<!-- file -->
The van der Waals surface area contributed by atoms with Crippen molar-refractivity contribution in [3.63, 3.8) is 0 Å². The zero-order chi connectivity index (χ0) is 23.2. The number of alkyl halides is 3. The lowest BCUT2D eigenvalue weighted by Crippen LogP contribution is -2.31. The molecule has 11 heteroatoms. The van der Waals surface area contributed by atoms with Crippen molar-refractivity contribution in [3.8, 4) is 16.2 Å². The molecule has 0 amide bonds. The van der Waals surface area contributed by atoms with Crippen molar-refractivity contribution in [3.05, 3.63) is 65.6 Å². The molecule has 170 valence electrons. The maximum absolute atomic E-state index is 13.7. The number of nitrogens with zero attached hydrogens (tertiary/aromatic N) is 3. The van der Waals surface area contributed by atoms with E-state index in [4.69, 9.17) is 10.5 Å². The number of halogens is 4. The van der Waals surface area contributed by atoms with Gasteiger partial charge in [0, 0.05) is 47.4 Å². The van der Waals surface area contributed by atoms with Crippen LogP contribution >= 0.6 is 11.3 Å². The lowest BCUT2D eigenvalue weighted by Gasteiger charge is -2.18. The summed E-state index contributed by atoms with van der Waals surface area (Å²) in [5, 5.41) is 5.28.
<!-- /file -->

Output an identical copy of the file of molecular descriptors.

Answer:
The van der Waals surface area contributed by atoms with Crippen molar-refractivity contribution in [3.63, 3.8) is 0 Å². The zero-order chi connectivity index (χ0) is 23.2. The number of alkyl halides is 3. The lowest BCUT2D eigenvalue weighted by Crippen LogP contribution is -2.31. The molecule has 11 heteroatoms. The van der Waals surface area contributed by atoms with Crippen molar-refractivity contribution in [3.8, 4) is 16.2 Å². The molecule has 0 amide bonds. The van der Waals surface area contributed by atoms with Crippen molar-refractivity contribution in [3.05, 3.63) is 65.6 Å². The molecule has 170 valence electrons. The maximum absolute atomic E-state index is 13.7. The number of nitrogens with zero attached hydrogens (tertiary/aromatic N) is 3. The van der Waals surface area contributed by atoms with E-state index in [4.69, 9.17) is 10.5 Å². The number of halogens is 4. The van der Waals surface area contributed by atoms with Gasteiger partial charge in [0, 0.05) is 47.4 Å². The van der Waals surface area contributed by atoms with Crippen LogP contribution >= 0.6 is 11.3 Å². The lowest BCUT2D eigenvalue weighted by Gasteiger charge is -2.18. The summed E-state index contributed by atoms with van der Waals surface area (Å²) in [5, 5.41) is 5.28.